“The Stone Age did not end for lack of stone, and the Oil Age will end long before the world runs out of oil.”
Ironically, that quote did not originate with some dolphin hugging Green Peace member. Sheikh Zaki Yamani, a Saudi Arabian who served as his country’s oil minister three decades ago, uttered it.
Florida Power and Light (FPL) generates its electricity using a variety of energy sources: oil, 11 percent; coal, 28.5 percent; nuclear, 14 percent, and natural gas, 32 percent. The balance comes from biomass (organic substance burning) or from methane, according to the Florida Public Service Commission (PSC).
However, “the outlook for fuel diversity in Florida is somewhat uncertain at this time,” says PSC Chairman Braulio L. Baez. Baez said in a recent statement that FPL “is currently seeking to address these uncertainties by comparing natural gas-fired to coal-fired alternatives.”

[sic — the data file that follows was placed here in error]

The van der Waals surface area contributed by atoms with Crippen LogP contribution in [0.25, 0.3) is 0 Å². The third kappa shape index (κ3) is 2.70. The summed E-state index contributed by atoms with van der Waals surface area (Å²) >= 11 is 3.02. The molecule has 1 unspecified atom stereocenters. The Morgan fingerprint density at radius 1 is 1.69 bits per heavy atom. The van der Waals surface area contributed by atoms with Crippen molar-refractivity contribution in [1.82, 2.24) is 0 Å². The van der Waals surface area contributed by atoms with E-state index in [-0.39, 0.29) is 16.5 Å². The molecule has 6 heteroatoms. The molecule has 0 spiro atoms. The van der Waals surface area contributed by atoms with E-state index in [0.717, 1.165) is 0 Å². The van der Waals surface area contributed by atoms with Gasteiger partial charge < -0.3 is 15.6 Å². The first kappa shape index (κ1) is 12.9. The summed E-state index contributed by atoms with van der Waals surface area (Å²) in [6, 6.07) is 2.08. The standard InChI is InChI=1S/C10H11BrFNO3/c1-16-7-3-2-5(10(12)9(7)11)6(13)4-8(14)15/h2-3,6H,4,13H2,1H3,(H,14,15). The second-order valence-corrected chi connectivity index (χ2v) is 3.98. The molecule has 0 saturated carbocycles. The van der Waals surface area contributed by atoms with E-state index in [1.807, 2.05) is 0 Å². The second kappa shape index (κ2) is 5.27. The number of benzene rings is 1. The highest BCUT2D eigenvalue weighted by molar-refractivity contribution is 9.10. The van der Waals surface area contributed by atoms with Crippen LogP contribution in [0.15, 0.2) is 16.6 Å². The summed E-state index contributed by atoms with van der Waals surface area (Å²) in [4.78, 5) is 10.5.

That’s the least of FPL’s worries, according to President George W. Bush. The President has joined a growing chorus around the world who’ve agreed to confront that the world’s looming energy crisis is not about Chicken Little and the sky falling. The end of the Oil Age is in sight, Bush has said, “and what people need to hear loud and clear is that we’re running out of energy in America.
Global supplies of crude oil will peak as early as 2010 and then start to decline, ushering in an era of soaring energy prices and economic upheaval – or so said an international group of petroleum specialists at a recent two-day conference on oil depletion at Uppsala University in Uppsala, Sweden.
“There is no factual data to support the general sense that the world will be awash in cheap oil forever,” said Matthew Simmons, a conference attendee and international investment banker who helped advise President Bush’s re-election campaign on energy policy. “We desperately need to find a new form of energy.”